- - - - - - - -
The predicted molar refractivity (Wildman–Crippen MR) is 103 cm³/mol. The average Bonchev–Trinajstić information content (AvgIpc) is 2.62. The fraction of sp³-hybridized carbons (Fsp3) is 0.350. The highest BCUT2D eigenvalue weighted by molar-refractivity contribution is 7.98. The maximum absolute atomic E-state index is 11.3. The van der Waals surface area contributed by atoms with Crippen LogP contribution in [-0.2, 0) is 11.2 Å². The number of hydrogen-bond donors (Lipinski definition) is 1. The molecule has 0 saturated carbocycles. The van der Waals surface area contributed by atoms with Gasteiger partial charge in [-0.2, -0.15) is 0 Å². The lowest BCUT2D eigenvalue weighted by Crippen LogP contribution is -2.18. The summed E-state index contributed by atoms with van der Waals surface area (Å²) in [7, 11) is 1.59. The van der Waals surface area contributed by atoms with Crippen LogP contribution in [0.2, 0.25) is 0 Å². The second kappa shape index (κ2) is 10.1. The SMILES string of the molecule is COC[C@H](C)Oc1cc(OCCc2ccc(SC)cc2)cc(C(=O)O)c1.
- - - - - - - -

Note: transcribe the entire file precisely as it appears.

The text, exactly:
The predicted molar refractivity (Wildman–Crippen MR) is 103 cm³/mol. The average Bonchev–Trinajstić information content (AvgIpc) is 2.62. The fraction of sp³-hybridized carbons (Fsp3) is 0.350. The highest BCUT2D eigenvalue weighted by molar-refractivity contribution is 7.98. The maximum absolute atomic E-state index is 11.3. The van der Waals surface area contributed by atoms with Crippen LogP contribution in [-0.2, 0) is 11.2 Å². The number of hydrogen-bond donors (Lipinski definition) is 1. The molecule has 0 saturated carbocycles. The van der Waals surface area contributed by atoms with Gasteiger partial charge in [-0.2, -0.15) is 0 Å². The lowest BCUT2D eigenvalue weighted by Crippen LogP contribution is -2.18. The summed E-state index contributed by atoms with van der Waals surface area (Å²) in [7, 11) is 1.59. The van der Waals surface area contributed by atoms with Crippen LogP contribution in [0.2, 0.25) is 0 Å². The second kappa shape index (κ2) is 10.1. The SMILES string of the molecule is COC[C@H](C)Oc1cc(OCCc2ccc(SC)cc2)cc(C(=O)O)c1.